Watch Sanders' entire State of the Union interview here.

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The last time San Francisco did not record a drop of rain in February was in 1864 as the Civil War raged.

"This hasn't happened in 150 years or more," said Daniel Swain, a climate scientist at UCLA's Institute of the Environment and Sustainability to The Guardian. "There have even been a couple [of] wildfires – which is definitely not something you typically hear about in the middle of winter."

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On Thursday, the U.S. Drought Monitor said nearly 60 percent of the state was abnormally dry, up from 46 percent just last week, according to The Mercury News in San Jose.

The dry winter has included areas that have seen devastating fires recently, including Sonoma, Napa, Lake and Mendocino counties. If the dry conditions continue, those areas will once again have dangerously high fire conditions, according to The Mercury News.

"Given what we've seen so far this year and the forecast for the next few weeks, I do think it's pretty likely we'll end up in some degree of drought by this summer," said Swain, as The Mercury News reported.

Another alarming sign of an impending drought is the decreased snowpack in the Sierra Nevada Mountain range. The National Weather Service posted to Twitter a side-by-side comparison of snowpack from February 2019 and from this year, illustrating the puny snowpack this year. The snow accumulated in the Sierra Nevadas provides water to roughly 30 percent of the state, according to NBC Los Angeles.

Right now, the snowpack is at 53 percent of its normal volume after two warm and dry months to start the year. It is a remarkable decline, considering that the snowpack started 2020 at 90 percent of its historical average, as The Guardian reported.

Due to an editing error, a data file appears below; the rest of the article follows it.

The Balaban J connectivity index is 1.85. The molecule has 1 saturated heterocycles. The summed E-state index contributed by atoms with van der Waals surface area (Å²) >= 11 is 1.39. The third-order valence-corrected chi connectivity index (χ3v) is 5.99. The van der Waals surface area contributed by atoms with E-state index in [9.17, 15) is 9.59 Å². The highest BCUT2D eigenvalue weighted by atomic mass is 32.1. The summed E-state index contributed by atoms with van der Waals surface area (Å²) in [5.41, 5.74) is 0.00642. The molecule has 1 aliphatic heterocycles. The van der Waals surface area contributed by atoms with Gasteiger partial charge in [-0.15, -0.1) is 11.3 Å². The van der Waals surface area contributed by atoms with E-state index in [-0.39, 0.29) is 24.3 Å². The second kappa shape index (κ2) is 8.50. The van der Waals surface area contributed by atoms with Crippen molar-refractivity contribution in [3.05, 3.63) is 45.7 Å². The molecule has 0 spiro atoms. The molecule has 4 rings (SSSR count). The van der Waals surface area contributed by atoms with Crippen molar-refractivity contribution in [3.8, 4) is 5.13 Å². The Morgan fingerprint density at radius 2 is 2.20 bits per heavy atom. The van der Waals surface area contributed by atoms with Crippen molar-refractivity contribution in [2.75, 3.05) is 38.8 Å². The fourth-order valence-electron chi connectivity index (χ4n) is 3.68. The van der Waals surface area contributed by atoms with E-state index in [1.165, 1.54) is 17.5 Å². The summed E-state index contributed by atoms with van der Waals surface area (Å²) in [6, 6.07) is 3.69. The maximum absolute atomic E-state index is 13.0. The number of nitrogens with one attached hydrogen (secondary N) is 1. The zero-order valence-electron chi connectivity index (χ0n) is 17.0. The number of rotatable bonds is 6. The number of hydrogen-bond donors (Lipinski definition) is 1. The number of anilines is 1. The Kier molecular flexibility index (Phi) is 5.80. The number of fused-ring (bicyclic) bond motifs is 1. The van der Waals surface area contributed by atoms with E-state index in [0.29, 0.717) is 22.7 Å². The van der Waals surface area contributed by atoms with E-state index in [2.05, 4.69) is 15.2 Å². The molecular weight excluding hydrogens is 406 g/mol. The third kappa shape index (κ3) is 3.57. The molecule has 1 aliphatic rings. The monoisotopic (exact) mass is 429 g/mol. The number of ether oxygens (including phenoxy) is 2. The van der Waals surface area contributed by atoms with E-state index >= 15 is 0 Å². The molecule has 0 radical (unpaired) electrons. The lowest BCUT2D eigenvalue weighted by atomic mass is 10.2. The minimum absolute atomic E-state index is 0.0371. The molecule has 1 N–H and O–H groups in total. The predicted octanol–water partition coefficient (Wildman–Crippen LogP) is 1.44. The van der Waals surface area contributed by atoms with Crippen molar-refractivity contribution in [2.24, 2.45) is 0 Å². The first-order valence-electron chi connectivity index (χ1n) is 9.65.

"Those numbers are going to continue to go down," said Swain. "I would guess that the 1 March number is going to be less than 50 percent."

The National Oceanic and Atmospheric Administration (NOAA) Climate Prediction Center forecast that the drier-than-average conditions may last through April.

NOAA said Northern California will continue deeper into drought through the end of April, citing that the "persistent high pressure over the North Pacific Ocean is expected to continue, diverting storm systems to the north and south and away from California and parts of the Southwest," as The Weather Channel reported.

As the climate crisis escalates and the world continues to heat up, California should expect to see water drawn out of its ecosystem, making the state warmer and drier. Increased heat will lead to further loss of snow, both as less falls and as more of it melts quickly, according to The Guardian.

"We aren't going to necessarily see less rain, it's just that that rain goes less far. That's a future where the flood risk extends, with bigger wetter storms in a warming world," said Swain, as The Guardian reported.

The Guardian noted that while California's reservoirs are currently near capacity, the more immediate impact of the warm, dry winter will be how it raises the fire danger as trees and grasslands dry out.

"The plants and the forests don't benefit from the water storage reservoirs," said Swain, as The Mercury News reported. "If conditions remain very dry heading into summer, the landscape and vegetation is definitely going to feel it this year. From a wildfire perspective, the dry years do tend to be the bad fire years, especially in Northern California."